"This Jordanian prisoner is probably the biggest terrorist prisoner that Jordan has," Younis told CNN.
"To release her, it's just going to require, I think, a lot more than just this one Japanese hostage," she said.
What do we know about the two hostages?
Yukawa, 42, comes across as a lost soul who went to Syria last year in search of purpose after suffering a series of setbacks in his life.
Over the past decade, Yukawa had attempted suicide, lost his wife to cancer, and then lost his home and business.
After changing his first name to its feminine form, he said he believed he was the reincarnation of a Manchu princess who spied on the Japanese in World War II. On a blog, Yukawa once wrote, "I look normal outside, but inside I'm mentally ill."
But his travels to Syria appeared to have been an attempt to rebuild his life. He had dreams of setting up private security company.
It was there that he met Goto, 47, an experienced freelance journalist who frequently reported from war zones. Goto has a wife and two young daughters in Japan.
Despite their contrasting backgrounds, the two apparently became friends in Syria, with Goto helping show Yukawa how to get by in a risky environment.
After Yukawa was reported to have been captured in August, Goto is believed to have decided to go into ISIS-controlled territory, with finding his friend among his goals.
What are their families saying?
Yukawa's father has expressed grief over his son's apparent killing.
"I have been praying such a thing would not happen but, unfortunately, it has finally come to pass and my heart aches," Shoichi Yukawa said in an interview with Japanese media.
"I feel so guilty that Mr. Goto has been detained and threatened death after he had entered there to rescue my son at the risk of his life," he added. "I wish him to be released and return to Japan immediately and continue his activity."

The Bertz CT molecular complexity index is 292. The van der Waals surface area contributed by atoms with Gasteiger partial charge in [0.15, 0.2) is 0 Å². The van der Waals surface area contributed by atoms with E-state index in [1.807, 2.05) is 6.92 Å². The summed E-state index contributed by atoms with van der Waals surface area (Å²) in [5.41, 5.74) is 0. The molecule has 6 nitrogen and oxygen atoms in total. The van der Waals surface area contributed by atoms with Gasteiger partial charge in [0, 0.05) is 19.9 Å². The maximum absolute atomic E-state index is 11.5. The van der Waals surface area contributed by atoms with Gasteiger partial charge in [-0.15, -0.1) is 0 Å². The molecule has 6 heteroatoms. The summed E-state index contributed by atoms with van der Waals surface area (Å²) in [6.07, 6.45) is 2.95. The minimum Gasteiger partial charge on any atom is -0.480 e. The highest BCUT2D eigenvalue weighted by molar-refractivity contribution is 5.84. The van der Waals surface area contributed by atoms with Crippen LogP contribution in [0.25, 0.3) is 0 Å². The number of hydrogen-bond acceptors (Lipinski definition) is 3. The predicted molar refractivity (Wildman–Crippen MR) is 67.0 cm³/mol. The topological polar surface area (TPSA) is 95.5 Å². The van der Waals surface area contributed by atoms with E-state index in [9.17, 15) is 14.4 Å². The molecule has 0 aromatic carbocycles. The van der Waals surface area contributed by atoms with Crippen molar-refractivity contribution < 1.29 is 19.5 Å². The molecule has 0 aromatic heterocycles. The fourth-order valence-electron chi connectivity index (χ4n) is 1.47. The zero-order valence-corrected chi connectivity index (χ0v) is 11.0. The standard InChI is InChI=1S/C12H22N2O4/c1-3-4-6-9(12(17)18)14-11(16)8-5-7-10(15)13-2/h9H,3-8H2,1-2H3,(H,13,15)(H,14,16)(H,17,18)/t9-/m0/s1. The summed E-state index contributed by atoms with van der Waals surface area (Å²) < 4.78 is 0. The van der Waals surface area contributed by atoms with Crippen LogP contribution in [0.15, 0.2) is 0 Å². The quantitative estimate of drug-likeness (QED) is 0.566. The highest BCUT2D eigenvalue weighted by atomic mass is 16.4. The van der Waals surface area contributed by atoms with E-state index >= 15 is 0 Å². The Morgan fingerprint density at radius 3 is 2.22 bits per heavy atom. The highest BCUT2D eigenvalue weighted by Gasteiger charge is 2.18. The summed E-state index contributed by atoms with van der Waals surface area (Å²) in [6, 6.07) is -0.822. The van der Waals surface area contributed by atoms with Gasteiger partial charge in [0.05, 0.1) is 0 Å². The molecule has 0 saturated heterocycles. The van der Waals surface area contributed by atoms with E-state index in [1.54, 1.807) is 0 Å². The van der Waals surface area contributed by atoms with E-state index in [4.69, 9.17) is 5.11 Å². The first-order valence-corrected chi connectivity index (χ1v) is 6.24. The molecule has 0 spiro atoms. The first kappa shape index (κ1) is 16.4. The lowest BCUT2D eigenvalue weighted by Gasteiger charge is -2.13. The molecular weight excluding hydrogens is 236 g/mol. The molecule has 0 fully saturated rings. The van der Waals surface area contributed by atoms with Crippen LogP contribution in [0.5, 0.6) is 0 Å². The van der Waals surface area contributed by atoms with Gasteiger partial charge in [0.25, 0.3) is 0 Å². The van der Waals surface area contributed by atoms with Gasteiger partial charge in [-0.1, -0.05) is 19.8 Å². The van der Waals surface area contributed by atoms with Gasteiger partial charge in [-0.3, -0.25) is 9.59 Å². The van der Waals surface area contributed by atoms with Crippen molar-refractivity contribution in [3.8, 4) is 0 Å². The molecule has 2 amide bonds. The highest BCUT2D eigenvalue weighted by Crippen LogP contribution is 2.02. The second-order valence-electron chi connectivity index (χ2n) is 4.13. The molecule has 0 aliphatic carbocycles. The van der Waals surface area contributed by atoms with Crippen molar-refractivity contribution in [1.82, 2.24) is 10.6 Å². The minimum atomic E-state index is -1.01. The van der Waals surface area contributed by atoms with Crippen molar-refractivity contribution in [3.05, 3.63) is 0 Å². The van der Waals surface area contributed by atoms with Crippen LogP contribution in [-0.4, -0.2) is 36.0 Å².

Goto's mother made a plea
to her son's captors to release him on Friday, saying he wasn't an "enemy" of ISIS.
"Words fail to describe how I feel," Junko Ishido said. "Kenji always has been a kind person ever since he was little. He was always saying, 'I want to save the lives of children in war zones.' "
What is the reaction from other countries?
U.S. President Barack Obama spoke with Abe by phone Sunday from New Delhi, the White House said.
Obama offered "condolences for the murder" of Yukawa by ISIS and conveyed "solidarity with the Japanese people," according to a statement.
The U.N. Security Council said in a statement that it strongly condemns the apparent killing of Yukawa, describing it as "a heinous and cowardly act." It demanded the immediate release of Goto.
British Prime Minister David Cameron suggested Japan was right not to bow to the terrorists' demand for ransom, saying that "Britain strongly supports the firm stance Prime Minister Abe and his Government have taken."
The United States and Britain both refuse to pay ransoms to terrorists. But other countries, notably France, have reportedly spent tens of millions of dollars on the release of hostages held by Islamic militants in recent years, despite denying it publicly.
Japan has also paid kidnappers to free its citizens in the past, according to The New York Times. In 1999, Tokyo handed over $3 million for the release of four mining experts held in Kyrgyzstan, the newspaper reported.